A new study from research company Survata looked at whether current iPhone and Android users are likely to switch to the iPhone 6 once it launches in the coming weeks, with CNET reporting the study reveals that “only” 5% of Android users are “very likely” to switch to Apple’s upcoming iPhone. However, what seems like a small percentage could actually be a huge deal for both Apple and Google.
Looking at percentages alone isn’t enough, as the same study shows that a “mere” 6% of existing BlackBerry users are going to move to an iPhone 6 according to the same study. Does that mean that more BlackBerry users are going to buy the iPhone 6 than Android users?
Of course not.
Android currently has more than 1 billion users in the world, and if “only” 5% of them switch to iPhone 6, that would mean more than 50 million Android users would purchase an iPhone 6 model that’s likely priced at anywhere between $650 and $850 (considering current iPhone 5s prices), translating into tens of billions in revenue for Apple.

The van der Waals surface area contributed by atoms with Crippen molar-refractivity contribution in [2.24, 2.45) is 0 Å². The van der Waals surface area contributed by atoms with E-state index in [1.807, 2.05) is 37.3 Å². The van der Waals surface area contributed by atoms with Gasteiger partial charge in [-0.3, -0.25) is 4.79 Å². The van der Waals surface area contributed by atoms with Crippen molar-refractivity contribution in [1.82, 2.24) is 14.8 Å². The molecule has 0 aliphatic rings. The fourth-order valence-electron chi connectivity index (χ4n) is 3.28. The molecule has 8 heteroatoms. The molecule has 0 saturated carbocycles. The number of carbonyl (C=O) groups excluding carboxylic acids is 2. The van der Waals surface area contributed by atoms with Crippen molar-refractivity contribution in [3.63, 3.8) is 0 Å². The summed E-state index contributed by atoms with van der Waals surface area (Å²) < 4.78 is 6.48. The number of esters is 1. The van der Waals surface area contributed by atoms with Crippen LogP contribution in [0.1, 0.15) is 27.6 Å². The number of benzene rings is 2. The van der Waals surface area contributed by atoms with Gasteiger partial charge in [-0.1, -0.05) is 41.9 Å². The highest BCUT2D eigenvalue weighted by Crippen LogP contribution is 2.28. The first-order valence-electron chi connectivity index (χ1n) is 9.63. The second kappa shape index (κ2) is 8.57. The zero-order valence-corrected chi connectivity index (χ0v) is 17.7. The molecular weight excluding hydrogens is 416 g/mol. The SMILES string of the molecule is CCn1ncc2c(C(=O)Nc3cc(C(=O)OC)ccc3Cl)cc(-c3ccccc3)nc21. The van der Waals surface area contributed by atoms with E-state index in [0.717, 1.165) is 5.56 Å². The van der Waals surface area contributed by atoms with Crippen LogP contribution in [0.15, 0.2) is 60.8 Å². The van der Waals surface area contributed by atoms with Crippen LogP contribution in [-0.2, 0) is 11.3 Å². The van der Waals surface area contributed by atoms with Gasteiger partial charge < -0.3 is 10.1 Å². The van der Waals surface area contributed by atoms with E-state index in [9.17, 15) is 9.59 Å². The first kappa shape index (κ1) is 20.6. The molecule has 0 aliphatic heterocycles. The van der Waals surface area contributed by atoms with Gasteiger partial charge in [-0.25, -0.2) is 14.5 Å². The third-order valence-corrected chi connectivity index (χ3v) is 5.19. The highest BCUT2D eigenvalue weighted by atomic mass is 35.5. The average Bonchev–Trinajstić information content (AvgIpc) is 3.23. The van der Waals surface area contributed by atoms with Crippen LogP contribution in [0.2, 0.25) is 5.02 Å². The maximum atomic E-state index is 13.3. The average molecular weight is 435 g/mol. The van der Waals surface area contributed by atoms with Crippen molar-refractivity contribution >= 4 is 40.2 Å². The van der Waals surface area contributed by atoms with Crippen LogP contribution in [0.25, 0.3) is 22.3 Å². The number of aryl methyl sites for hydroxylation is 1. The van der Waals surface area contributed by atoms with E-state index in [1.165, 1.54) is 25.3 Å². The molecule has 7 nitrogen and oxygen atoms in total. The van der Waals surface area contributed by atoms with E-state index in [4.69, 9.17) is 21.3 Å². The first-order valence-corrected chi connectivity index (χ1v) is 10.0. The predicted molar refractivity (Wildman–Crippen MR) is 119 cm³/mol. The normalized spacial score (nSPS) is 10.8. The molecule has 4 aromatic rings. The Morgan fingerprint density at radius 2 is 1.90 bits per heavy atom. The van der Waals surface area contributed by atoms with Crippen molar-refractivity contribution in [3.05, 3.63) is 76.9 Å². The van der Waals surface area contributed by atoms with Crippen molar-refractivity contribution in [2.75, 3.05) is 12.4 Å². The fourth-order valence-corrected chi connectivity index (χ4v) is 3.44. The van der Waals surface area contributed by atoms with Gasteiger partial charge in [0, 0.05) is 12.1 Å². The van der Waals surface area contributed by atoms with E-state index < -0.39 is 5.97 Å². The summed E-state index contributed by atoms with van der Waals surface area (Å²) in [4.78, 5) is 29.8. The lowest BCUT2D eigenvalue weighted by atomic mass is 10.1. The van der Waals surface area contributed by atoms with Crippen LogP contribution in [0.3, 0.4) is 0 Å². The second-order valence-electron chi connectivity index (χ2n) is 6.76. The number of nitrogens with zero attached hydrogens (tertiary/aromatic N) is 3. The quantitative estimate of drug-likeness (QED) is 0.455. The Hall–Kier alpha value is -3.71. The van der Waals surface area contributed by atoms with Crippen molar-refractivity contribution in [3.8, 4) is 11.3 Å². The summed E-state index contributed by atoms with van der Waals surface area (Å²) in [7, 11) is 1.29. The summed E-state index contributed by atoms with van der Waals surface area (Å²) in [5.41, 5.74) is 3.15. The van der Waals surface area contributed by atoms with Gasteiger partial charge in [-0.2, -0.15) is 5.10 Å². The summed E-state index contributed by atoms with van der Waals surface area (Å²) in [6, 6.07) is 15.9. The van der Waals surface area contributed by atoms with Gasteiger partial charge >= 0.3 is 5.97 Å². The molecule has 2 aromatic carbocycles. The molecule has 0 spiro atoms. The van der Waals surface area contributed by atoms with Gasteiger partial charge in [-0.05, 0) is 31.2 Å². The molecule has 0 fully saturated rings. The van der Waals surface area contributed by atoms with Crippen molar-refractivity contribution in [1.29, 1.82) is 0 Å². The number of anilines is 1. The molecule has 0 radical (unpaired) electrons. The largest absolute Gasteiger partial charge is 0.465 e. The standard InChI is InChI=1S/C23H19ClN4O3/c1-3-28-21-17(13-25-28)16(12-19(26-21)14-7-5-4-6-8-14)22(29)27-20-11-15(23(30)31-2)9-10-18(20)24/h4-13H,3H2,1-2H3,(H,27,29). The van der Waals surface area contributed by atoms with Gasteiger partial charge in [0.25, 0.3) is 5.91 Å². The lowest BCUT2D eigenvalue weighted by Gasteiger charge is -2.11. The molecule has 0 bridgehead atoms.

As for BlackBerry, the former top mobile OS maker continues to struggle, so the word “mere” likely accurately describes the number of users expected to ditch BlackBerry in favor of iOS, according to the study.
While the study does indicate that current smartphone owners are loyal to existing platforms, Apple’s iPhone 6 stealing 5% of Android users would be a big deal for Apple’s bottom line considering how huge the Android ecosystem is.
Survata, whose surveys are apparently used by many Fortune 100 companies, also said that 12.4% of Android users are somewhat likely to switch to iPhone 6, which could mean that 17.4% of Android users “are some kind of likely to switch,” as CNET puts it.
The research company says the study surveyed 889 consumers between September 2 and September 4, and has a 3.3% margin of error.
Meanwhile, various reports have claimed Apple is making up to 80 million combined 4.7-inch and 5.5-inch iPhone 6 units by the end of the year, suggesting the iPhone 6 may be the company’s biggest handset launch yet.